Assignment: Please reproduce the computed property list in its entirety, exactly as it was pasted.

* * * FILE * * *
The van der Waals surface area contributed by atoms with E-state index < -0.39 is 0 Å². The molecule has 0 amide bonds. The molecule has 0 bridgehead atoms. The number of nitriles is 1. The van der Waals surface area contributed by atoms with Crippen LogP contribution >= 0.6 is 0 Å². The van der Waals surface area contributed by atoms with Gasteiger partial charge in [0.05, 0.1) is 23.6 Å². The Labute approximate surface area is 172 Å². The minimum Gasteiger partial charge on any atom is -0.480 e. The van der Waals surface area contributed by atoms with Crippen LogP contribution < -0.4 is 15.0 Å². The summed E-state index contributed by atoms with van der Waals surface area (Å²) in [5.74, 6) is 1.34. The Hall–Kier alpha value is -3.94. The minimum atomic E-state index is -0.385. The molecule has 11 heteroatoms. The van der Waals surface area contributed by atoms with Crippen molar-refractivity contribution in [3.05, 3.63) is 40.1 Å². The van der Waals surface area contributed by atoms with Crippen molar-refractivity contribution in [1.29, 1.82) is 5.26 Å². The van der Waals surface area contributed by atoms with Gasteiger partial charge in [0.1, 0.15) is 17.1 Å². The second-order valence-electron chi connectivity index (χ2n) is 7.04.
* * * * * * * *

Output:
The van der Waals surface area contributed by atoms with E-state index < -0.39 is 0 Å². The molecule has 0 amide bonds. The molecule has 0 bridgehead atoms. The number of nitriles is 1. The van der Waals surface area contributed by atoms with Crippen LogP contribution >= 0.6 is 0 Å². The van der Waals surface area contributed by atoms with Gasteiger partial charge in [0.05, 0.1) is 23.6 Å². The Labute approximate surface area is 172 Å². The minimum Gasteiger partial charge on any atom is -0.480 e. The van der Waals surface area contributed by atoms with Crippen LogP contribution < -0.4 is 15.0 Å². The summed E-state index contributed by atoms with van der Waals surface area (Å²) in [5.74, 6) is 1.34. The Hall–Kier alpha value is -3.94. The minimum atomic E-state index is -0.385. The molecule has 11 heteroatoms. The van der Waals surface area contributed by atoms with Crippen molar-refractivity contribution in [3.05, 3.63) is 40.1 Å². The van der Waals surface area contributed by atoms with Crippen molar-refractivity contribution in [1.29, 1.82) is 5.26 Å². The van der Waals surface area contributed by atoms with Gasteiger partial charge in [0.1, 0.15) is 17.1 Å². The second-order valence-electron chi connectivity index (χ2n) is 7.04.